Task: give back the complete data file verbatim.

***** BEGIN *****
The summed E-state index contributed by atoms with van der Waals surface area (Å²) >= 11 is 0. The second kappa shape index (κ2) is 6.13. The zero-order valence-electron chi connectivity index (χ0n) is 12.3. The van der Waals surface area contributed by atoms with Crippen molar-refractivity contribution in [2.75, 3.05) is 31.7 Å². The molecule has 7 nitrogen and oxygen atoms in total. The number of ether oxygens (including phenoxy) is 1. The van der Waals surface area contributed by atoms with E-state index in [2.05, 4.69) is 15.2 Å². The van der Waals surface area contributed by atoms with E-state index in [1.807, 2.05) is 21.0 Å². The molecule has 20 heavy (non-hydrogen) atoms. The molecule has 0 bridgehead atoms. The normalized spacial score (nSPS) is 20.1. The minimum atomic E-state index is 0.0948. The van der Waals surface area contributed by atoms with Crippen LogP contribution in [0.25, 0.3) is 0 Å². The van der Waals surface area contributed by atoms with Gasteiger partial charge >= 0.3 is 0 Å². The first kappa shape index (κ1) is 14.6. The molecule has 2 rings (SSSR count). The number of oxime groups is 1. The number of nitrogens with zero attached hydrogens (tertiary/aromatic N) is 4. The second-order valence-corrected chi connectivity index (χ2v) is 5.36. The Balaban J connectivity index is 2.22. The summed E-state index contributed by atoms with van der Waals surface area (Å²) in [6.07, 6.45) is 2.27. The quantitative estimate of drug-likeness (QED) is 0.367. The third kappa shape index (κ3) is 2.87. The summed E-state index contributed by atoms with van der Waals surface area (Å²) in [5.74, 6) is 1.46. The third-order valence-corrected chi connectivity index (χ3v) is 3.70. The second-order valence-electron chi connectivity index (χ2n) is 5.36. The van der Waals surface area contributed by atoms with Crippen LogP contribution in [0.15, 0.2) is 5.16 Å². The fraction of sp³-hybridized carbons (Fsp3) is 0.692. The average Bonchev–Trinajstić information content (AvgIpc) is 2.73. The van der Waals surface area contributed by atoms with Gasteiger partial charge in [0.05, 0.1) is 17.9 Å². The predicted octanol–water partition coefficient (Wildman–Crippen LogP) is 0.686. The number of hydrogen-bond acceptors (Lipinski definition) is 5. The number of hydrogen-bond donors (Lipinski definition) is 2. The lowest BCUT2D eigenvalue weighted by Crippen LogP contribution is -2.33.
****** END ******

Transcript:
The summed E-state index contributed by atoms with van der Waals surface area (Å²) >= 11 is 0. The second kappa shape index (κ2) is 6.13. The zero-order valence-electron chi connectivity index (χ0n) is 12.3. The van der Waals surface area contributed by atoms with Crippen molar-refractivity contribution in [2.75, 3.05) is 31.7 Å². The molecule has 7 nitrogen and oxygen atoms in total. The number of ether oxygens (including phenoxy) is 1. The van der Waals surface area contributed by atoms with E-state index in [2.05, 4.69) is 15.2 Å². The van der Waals surface area contributed by atoms with E-state index in [1.807, 2.05) is 21.0 Å². The molecule has 20 heavy (non-hydrogen) atoms. The molecule has 0 bridgehead atoms. The normalized spacial score (nSPS) is 20.1. The minimum atomic E-state index is 0.0948. The van der Waals surface area contributed by atoms with Crippen LogP contribution in [0.25, 0.3) is 0 Å². The van der Waals surface area contributed by atoms with Gasteiger partial charge >= 0.3 is 0 Å². The first kappa shape index (κ1) is 14.6. The molecule has 2 rings (SSSR count). The number of oxime groups is 1. The number of nitrogens with zero attached hydrogens (tertiary/aromatic N) is 4. The second-order valence-corrected chi connectivity index (χ2v) is 5.36. The Balaban J connectivity index is 2.22. The summed E-state index contributed by atoms with van der Waals surface area (Å²) in [6.07, 6.45) is 2.27. The quantitative estimate of drug-likeness (QED) is 0.367. The third kappa shape index (κ3) is 2.87. The summed E-state index contributed by atoms with van der Waals surface area (Å²) in [5.74, 6) is 1.46. The third-order valence-corrected chi connectivity index (χ3v) is 3.70. The second-order valence-electron chi connectivity index (χ2n) is 5.36. The van der Waals surface area contributed by atoms with Crippen LogP contribution in [0.15, 0.2) is 5.16 Å². The fraction of sp³-hybridized carbons (Fsp3) is 0.692. The average Bonchev–Trinajstić information content (AvgIpc) is 2.73. The van der Waals surface area contributed by atoms with Gasteiger partial charge in [0.05, 0.1) is 17.9 Å². The predicted octanol–water partition coefficient (Wildman–Crippen LogP) is 0.686. The number of hydrogen-bond acceptors (Lipinski definition) is 5. The number of hydrogen-bond donors (Lipinski definition) is 2. The lowest BCUT2D eigenvalue weighted by Crippen LogP contribution is -2.33.